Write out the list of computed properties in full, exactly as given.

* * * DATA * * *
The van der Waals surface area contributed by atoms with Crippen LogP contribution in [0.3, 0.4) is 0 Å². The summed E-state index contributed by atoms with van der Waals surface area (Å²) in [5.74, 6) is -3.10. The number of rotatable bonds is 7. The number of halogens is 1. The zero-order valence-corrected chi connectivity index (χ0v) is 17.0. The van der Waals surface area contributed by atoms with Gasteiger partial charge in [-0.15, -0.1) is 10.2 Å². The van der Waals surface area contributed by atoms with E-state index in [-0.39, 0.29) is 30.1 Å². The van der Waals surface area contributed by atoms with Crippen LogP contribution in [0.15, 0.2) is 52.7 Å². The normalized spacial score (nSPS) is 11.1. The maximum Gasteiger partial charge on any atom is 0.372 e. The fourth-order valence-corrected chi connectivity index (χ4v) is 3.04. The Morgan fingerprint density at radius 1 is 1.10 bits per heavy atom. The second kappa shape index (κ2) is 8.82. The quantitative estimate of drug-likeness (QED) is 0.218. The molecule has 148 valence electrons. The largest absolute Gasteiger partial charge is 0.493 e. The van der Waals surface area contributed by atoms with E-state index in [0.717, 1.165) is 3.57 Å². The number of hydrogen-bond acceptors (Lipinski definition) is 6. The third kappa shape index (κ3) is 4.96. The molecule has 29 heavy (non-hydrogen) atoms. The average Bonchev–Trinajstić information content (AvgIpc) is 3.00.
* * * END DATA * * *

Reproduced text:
The van der Waals surface area contributed by atoms with Crippen LogP contribution in [0.3, 0.4) is 0 Å². The summed E-state index contributed by atoms with van der Waals surface area (Å²) in [5.74, 6) is -3.10. The number of rotatable bonds is 7. The number of halogens is 1. The zero-order valence-corrected chi connectivity index (χ0v) is 17.0. The van der Waals surface area contributed by atoms with Gasteiger partial charge in [-0.15, -0.1) is 10.2 Å². The van der Waals surface area contributed by atoms with E-state index in [-0.39, 0.29) is 30.1 Å². The van der Waals surface area contributed by atoms with Crippen LogP contribution in [0.15, 0.2) is 52.7 Å². The normalized spacial score (nSPS) is 11.1. The maximum Gasteiger partial charge on any atom is 0.372 e. The fourth-order valence-corrected chi connectivity index (χ4v) is 3.04. The Morgan fingerprint density at radius 1 is 1.10 bits per heavy atom. The second kappa shape index (κ2) is 8.82. The quantitative estimate of drug-likeness (QED) is 0.218. The molecule has 148 valence electrons. The largest absolute Gasteiger partial charge is 0.493 e. The van der Waals surface area contributed by atoms with E-state index in [0.717, 1.165) is 3.57 Å². The number of hydrogen-bond acceptors (Lipinski definition) is 6. The third kappa shape index (κ3) is 4.96. The molecule has 29 heavy (non-hydrogen) atoms. The average Bonchev–Trinajstić information content (AvgIpc) is 3.00.